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Effect of Percutaneous Tibial Nerve Stimulation on Fecal Incontinence: Results from a Double-Blind, Randomized, Sham-Controlled Trial for OverActive Bladder
Jeffrey A Ranta1, Ken Peters2, Donna Carrico2
1Greenwich Urological Assoc. P.C., Greenwich, CT;2William Beaumont Medical Center, El Paso, TX

Introduction: The Objective of this study was to compare efficacy of percutaneous tibial nerve stimulation (PTNS) to validated-sham treatment in the subset of overactive bladder (OAB) subjects diagnosed with FI using a seven-level Global Response Assessment (GRA) questionnaire defining responders as those reporting FI symptoms a "moderately" or "markedly" improved.
Materials & Methods: The study was a multi-center trial with 220 OAB subjects of which 28 subjects (13%) experienced FI. Of these subjects, 15 were randomized to PTNS and 13 randomized to a validated sham intervention. Both groups received twelve weekly 30-minute intervention in which the PTNS group received stimulations delivered through a 34-guage needle electrode inserted near the posterior tibial nerve, and the sham therapy used a placebo needle and a TENS device using sensory and auditory Methods to mimic the PTNS treatment without active treatment. Voiding diaries and validated questionnaires were completed at baseline, and after 6 and 12 treatments.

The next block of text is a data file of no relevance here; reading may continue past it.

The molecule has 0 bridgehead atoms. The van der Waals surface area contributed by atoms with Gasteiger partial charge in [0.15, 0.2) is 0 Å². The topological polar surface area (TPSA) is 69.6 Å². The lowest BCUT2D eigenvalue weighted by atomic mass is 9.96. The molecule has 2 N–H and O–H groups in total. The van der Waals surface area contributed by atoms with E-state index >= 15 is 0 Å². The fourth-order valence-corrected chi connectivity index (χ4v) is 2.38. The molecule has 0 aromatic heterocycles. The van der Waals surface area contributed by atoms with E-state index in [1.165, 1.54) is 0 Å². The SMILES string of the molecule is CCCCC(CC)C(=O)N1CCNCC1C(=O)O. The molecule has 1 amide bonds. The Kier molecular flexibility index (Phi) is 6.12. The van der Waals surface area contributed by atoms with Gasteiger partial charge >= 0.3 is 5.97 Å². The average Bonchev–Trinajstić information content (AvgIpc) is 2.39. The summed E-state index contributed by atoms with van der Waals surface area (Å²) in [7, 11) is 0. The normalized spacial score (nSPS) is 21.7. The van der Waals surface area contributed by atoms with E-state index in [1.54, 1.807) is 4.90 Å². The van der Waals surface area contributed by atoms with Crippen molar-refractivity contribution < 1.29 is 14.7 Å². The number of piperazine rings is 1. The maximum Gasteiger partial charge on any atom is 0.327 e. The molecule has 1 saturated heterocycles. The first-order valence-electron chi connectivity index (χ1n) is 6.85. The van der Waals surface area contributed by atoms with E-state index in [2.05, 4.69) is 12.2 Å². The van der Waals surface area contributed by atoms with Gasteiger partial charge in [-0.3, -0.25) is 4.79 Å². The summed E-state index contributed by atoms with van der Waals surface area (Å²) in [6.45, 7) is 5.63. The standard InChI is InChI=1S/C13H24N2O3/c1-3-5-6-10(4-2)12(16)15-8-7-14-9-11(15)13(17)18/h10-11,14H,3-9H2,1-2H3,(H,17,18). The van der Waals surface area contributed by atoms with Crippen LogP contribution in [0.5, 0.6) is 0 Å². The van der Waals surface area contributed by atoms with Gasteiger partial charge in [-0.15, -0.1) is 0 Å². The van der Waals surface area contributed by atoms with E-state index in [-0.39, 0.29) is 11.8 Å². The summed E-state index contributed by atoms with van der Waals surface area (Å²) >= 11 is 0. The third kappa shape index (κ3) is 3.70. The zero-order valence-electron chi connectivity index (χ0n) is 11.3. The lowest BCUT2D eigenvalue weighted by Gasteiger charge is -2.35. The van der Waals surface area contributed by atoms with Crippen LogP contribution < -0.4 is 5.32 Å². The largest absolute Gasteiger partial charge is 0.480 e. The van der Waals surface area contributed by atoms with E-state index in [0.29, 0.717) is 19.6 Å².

Results: Baseline characteristics were similar across both groups. The GRA for FI symptoms found 30.8% were responders in the PTNS group compared to 18.2% in the sham group aqfter 6 interventions and 45.5% and 18.2 after 12 treatments.
Conclusions:
Although PTNS is not FDA cleared for use with those affected by FI in the United States, it suggests this treatment is not due to a placebo effect, is safe and effective, and has great potential for patients with FI


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